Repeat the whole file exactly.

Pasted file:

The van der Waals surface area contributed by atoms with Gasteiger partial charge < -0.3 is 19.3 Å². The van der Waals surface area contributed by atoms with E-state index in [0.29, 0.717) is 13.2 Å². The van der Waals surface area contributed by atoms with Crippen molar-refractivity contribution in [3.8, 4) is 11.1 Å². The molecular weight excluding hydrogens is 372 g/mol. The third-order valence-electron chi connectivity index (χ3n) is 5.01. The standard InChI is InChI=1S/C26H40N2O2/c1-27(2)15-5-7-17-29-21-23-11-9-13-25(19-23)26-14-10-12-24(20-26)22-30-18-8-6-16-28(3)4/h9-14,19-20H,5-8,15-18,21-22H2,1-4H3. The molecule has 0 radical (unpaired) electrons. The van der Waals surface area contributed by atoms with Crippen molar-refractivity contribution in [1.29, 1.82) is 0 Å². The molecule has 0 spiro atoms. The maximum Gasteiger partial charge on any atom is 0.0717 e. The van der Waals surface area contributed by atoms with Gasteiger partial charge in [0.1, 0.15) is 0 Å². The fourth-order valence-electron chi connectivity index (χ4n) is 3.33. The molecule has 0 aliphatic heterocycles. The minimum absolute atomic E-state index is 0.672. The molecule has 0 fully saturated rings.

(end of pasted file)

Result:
The van der Waals surface area contributed by atoms with Gasteiger partial charge < -0.3 is 19.3 Å². The van der Waals surface area contributed by atoms with E-state index in [0.29, 0.717) is 13.2 Å². The van der Waals surface area contributed by atoms with Crippen molar-refractivity contribution in [3.8, 4) is 11.1 Å². The molecular weight excluding hydrogens is 372 g/mol. The third-order valence-electron chi connectivity index (χ3n) is 5.01. The standard InChI is InChI=1S/C26H40N2O2/c1-27(2)15-5-7-17-29-21-23-11-9-13-25(19-23)26-14-10-12-24(20-26)22-30-18-8-6-16-28(3)4/h9-14,19-20H,5-8,15-18,21-22H2,1-4H3. The molecule has 0 radical (unpaired) electrons. The van der Waals surface area contributed by atoms with Crippen molar-refractivity contribution in [1.29, 1.82) is 0 Å². The molecule has 0 spiro atoms. The maximum Gasteiger partial charge on any atom is 0.0717 e. The van der Waals surface area contributed by atoms with Gasteiger partial charge in [0.1, 0.15) is 0 Å². The fourth-order valence-electron chi connectivity index (χ4n) is 3.33. The molecule has 0 aliphatic heterocycles. The minimum absolute atomic E-state index is 0.672. The molecule has 0 fully saturated rings.